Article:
Maybe that means driving less, or eating less meat — or replacing your gas furnace by purchasing an electric heat pump, if you can afford one. Maybe it means not objecting the next time a developer proposes affordable apartments near the public transit line in your neighborhood, or being willing to sit in traffic a little while longer if it means more room for bikers and buses.


And maybe it means accepting that the dangers of global warming are so vast — and the odds of revamping American capitalism in the foreseeable future so low — that we should be willing to cede 1 million acres of public lands to solar developers.

This isn’t some theoretical conversation, by the way — public hostility to renewable energy projects is a huge barrier to those projects getting built. A recent survey by Lawrence Berkeley National Laboratory found that “local ordinances or zoning” and “community opposition” are two of the top three reasons cited by solar and wind developers for canceled projects.

There are plenty of legitimate reasons why people might not want solar or wind farms in their backyards, as I’ve covered in our Repowering the West series. Some amount of debate about how to confront the climate crisis is good and necessary.

But that debate needs to revolve around how to stop burning fossil fuels as fast as possible, given the political, economic and technical challenges. Building a perfect world — whatever that means to you — is no longer in the cards. Not in 2024.

If we don’t start accepting that, we’ll look back on this week’s rains as but a trifle.

On that note, here’s what else is happening around the West:


Flames from a fire on a hillside are seen at night.
Flames from the Lake fire creep up a hillside near Palmdale in August 2020.
(Wally Skalij / Los Angeles Times)

A new study finds that the combination of extreme heat and wildfire smoke is worse for our health than just one or the other. Details here from my L.A. Times colleagues Hayley Smith and Corinne Purtill, who write that “when people are exposed to both hazards simultaneously — as is increasingly the case in California — heart and respiratory crises outpace the expected sum of hospitalizations compared to when the conditions occur separately.” Hayley also wrote a story about how quickly planet Earth is approaching 1.5 degrees Celsius of global warming, and why that matters.


Is California doing everything it can to tackle climate change, when state officials keep supporting freeway expansions that are known to promote more car and truck traffic? The short answer: no. The Times’ Rachel Urgana wrote about a recent decision by the California Transportation Commission to provide $200 million to help widen several miles of the 15 Freeway, over objections from climate advocates. As Politico notes, the one commissioner who voted against the funding is being replaced, with state Assembly Speaker Robert Rivas appointing a Ford dealership owner who has championed freeway expansion.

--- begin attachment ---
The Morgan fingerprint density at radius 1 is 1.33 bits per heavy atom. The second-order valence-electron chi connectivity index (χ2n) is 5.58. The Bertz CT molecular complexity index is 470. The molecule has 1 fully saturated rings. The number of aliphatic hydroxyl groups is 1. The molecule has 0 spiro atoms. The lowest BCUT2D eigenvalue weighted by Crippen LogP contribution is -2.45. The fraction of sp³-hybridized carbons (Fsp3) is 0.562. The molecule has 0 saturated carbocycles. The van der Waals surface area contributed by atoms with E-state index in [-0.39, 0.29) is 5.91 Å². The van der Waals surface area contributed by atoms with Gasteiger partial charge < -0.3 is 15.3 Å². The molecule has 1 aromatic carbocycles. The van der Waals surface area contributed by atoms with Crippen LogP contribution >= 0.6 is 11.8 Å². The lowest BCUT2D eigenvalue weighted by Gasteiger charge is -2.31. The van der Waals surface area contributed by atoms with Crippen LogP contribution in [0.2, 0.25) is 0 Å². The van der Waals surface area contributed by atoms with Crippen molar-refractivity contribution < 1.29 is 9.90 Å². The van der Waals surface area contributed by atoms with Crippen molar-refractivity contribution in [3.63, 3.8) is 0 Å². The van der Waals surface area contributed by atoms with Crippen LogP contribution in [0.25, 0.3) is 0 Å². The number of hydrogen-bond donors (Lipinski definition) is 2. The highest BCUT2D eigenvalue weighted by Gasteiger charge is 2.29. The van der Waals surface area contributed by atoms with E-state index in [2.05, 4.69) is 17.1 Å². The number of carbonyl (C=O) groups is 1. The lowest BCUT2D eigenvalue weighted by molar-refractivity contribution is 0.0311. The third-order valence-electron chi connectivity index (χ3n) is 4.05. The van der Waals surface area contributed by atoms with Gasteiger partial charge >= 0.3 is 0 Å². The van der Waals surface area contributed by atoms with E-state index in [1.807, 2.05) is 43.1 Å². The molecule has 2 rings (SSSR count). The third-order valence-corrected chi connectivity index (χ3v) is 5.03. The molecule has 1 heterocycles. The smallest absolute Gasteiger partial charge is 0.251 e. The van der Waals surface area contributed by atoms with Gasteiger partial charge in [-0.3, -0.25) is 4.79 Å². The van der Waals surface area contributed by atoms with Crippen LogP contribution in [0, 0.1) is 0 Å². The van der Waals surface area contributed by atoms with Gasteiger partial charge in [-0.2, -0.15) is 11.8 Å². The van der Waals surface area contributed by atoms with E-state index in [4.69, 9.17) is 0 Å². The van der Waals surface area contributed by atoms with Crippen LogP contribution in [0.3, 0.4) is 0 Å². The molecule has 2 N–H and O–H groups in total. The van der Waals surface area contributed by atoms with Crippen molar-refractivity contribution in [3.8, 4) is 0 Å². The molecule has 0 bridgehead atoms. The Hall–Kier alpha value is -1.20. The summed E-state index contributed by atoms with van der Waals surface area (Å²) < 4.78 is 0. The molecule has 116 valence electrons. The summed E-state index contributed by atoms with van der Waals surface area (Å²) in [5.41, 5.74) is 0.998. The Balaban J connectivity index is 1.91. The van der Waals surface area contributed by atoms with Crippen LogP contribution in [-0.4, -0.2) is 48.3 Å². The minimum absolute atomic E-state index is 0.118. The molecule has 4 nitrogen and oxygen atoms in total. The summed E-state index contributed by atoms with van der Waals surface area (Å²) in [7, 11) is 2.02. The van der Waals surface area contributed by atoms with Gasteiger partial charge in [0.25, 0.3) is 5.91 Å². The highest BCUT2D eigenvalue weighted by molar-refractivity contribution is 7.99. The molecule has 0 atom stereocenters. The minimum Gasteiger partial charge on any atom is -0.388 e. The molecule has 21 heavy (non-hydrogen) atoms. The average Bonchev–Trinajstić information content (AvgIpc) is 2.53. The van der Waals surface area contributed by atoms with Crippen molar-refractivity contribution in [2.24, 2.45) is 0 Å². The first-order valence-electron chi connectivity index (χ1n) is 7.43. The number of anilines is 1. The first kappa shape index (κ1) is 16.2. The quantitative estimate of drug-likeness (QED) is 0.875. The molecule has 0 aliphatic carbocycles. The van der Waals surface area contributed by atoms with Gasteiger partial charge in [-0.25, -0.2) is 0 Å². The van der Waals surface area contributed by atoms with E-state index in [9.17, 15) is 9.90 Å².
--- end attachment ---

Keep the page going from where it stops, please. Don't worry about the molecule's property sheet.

Sick of Southern California’s car culture, which not only fuels climate change but also pollutes our air with toxic fumes? A measure on the March 5 ballot would require Los Angeles to build more bike lanes and bus lanes, and to widen sidewalks. Rachel Uranga explained who’s opposed to Measure HLA, who’s in favor, and the arguments for and against. The Biden administration’s Environmental Protection Agency, meanwhile, is poised to reject Southern California’s plan for cleaning up smog — even as local officials insist the remaining smog is largely the federal government’s fault. Here’s the story from Tony Briscoe.


A new analysis finds there may be more than 11,000 gas storage wells in the U.S. with the same key risk as the well that failed at Southern California’s Aliso Canyon storage field, causing the biggest methane leak on record. Floodlight’s Taylor Kate Brown has the story, which serves as an important reminder of the many benefits of phasing out gas heating and cooking beyond limiting climate change. Speaking of which, in case you’ve heard conservative politicians railing against President Biden for banning gas stoves — not only have Biden administration officials not banned gas, they recently struck an industry-friendly compromise over how efficient new gas stoves will need to be, per the Washington Post’s Maxine Joselow.

The California Public Utilities Commission rejected a $744-million Southern California Edison plan to help homes ditch gas appliances, saying Edison customers shouldn’t have to pay for it in their electricity bills. So who should pay? Canary Media’s Jeff St. John explores that question in this excellent piece, tapping into one of the big obstacles facing the much-needed transition to all-electric homes. We have to ditch gas appliances — and gasoline cars too. Speaking of which, as great as it would be to have fast electric vehicle charging stations everywhere, it’s possible that cheaper, slower chargers are the best way to make clean cars a possibility for renters. Here’s an interesting Bay Area case study, courtesy of Grist’s Gabriela Aoun Angueira.